How Do I Choose the Best Home Subwoofer Amplifier?

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  • Written By: Jeremy Laukkonen
  • Edited By: A. Joseph
  • Last Modified Date: 24 October 2019
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The process of selecting the best home subwoofer amplifier can depend on which home theater components you already have. If you already have a subwoofer, then you will first need to determine whether it is powered or passive. Powered subwoofer speakers do not require additional amplification, so you will not need to make any further purchases. Passive units do need amplification, though, so you typically will base your choice on factors such as how many watts of power a unit offers, the physical configuration and whether it has a crossover. You could choose a subwoofer that includes a built-in amplifier if have not yet started to assemble the pieces of your system, which might allow you to save money compared with purchasing a separate passive subwoofer and dedicated low-frequency amp.

A home subwoofer amplifier is a component that provides power to a dedicated low-frequency speaker. It is possible to hook a home theater subwoofer directly to the main amplifier in a system, but that can reduce the power that is available for the other speakers. To achieve the best sound quality possible, it typically is best to use a pre-amp output from the main amplifier and connect that to a dedicated home subwoofer amplifier.


There are two main kinds of subwoofers that can be found in home theater systems, and they are categorized based on whether they include built-in amplification. Before you select the best home subwoofer amplifier, it is first necessary to choose between these two options. When a home subwoofer amplifier is built into the speaker unit, it typically is called a powered subwoofer. This is a good choice for many people, because it is simple and usually less expensive than the other options. A home theater pre-amp output typically can be hooked into a powered subwoofer, and aside from plugging the unit into an electrical outlet, there are no other connections to be made.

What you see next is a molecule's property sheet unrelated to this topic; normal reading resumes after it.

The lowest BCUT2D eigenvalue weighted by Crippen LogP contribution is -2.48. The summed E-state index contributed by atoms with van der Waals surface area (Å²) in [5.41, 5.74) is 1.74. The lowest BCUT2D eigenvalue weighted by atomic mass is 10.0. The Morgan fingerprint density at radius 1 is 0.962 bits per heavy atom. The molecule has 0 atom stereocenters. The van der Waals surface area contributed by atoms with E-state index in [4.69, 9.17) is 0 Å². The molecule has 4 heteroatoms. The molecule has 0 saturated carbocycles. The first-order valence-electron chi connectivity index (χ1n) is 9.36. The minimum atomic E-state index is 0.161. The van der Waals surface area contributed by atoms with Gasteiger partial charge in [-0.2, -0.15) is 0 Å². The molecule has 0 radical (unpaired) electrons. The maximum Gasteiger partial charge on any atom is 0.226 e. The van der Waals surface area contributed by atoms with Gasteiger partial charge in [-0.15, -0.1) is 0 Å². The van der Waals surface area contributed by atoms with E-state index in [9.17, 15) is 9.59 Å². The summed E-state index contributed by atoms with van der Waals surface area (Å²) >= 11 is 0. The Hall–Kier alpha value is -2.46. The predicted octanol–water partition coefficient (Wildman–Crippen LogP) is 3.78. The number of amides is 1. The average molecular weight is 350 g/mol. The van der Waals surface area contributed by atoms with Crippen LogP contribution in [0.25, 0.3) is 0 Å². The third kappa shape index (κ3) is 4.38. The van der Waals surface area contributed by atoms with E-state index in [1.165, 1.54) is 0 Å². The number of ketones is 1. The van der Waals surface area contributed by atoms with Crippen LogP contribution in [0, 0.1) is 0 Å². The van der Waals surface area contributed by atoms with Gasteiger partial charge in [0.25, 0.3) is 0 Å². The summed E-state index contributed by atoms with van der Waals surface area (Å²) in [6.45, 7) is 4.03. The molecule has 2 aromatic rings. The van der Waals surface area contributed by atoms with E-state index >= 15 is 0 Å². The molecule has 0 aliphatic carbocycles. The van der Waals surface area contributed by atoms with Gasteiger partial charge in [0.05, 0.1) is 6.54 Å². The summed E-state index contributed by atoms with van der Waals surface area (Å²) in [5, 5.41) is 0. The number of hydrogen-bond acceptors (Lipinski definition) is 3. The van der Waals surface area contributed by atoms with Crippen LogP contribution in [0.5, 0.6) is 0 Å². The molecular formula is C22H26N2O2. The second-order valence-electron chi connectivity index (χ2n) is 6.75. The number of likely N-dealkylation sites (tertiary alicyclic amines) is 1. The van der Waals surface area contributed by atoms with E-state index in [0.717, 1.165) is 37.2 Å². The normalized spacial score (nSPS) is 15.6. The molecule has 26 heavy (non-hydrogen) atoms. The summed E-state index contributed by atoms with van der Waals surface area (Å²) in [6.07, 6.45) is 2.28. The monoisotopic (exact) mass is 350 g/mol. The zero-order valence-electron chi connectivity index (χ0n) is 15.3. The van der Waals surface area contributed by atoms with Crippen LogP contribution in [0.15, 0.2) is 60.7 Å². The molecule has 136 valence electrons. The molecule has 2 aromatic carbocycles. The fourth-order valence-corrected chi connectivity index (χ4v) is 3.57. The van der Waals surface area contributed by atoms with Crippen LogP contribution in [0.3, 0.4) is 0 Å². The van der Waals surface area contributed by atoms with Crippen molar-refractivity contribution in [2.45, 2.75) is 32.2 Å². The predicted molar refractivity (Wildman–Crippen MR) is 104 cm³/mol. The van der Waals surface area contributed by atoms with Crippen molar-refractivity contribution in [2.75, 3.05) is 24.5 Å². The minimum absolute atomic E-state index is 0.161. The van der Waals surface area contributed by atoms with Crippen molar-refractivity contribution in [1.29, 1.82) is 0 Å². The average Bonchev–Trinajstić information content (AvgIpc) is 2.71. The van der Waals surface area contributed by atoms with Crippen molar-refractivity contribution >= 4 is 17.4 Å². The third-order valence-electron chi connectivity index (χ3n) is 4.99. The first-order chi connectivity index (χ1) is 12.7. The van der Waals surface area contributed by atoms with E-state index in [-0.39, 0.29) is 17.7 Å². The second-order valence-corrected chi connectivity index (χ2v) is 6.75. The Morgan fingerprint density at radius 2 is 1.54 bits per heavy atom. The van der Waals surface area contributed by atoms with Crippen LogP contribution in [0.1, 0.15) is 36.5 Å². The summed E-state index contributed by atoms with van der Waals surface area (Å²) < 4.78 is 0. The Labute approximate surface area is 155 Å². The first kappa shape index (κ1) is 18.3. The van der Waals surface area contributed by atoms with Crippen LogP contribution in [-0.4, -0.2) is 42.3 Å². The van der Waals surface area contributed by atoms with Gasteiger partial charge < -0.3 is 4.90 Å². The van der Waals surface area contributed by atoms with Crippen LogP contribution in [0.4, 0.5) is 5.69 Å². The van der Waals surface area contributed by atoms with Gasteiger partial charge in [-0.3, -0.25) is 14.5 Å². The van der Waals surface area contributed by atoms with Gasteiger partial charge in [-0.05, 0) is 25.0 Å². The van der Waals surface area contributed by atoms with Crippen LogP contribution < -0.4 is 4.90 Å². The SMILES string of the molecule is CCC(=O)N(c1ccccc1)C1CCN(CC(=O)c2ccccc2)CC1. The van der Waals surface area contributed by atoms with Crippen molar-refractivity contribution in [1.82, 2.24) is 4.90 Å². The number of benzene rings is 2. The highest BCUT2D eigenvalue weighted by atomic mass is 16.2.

The other kind of subwoofer is referred to as passive, because it is nothing but a speaker inside an enclosure. If you select this kind of subwoofer for your home sound system, it will be necessary to locate a dedicated subwoofer amp. One of the most important factors to pay attention to in this case is wattage, because you need to select a unit that can put out enough power for the particular subwoofer that you have. You might also base your decision on how your sound system is set up, because some of these units are rack mountable. Another feature that you might want to look for is a crossover, which can allow you to attach the right and left speaker channels to the home subwoofer amp in order for the low frequencies to be stripped out.


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Post 2

@Soulfox -- I'm not sure I agree with you on buying an amplifier with matched speakers because they are rarely of the best quality. You are better off purchasing a surround sound amp with all of the features you want and picking up speakers the same way. You'll get both the amp and speakers you want without making any sacrifices.

And it is best to pick up a powered subwoofer. That is, quite often, the only way to make sure you will get the "thump" you want as you will have a lot more flexibility in setting the volume of the unit.

Post 1

Another option is to match a non-powered subwoofer with a home theater system that has an output specifically for a subwoofer. Most of those surround systems do have that, and seeing that output usually means some consideration has already been given to amplifying the bass signal sufficiently for use with a passive subwoofer.

Of course, if you want to save even more money you can purchase a surround sound system with both the amplifier and all the matched speakers (including a subwoofer) already provided. If you go that route, remember to not go cheap if you want great sound -- there are plenty of package systems out there and the low prices of some may be tempting, but resist the urge to save a few bucks.

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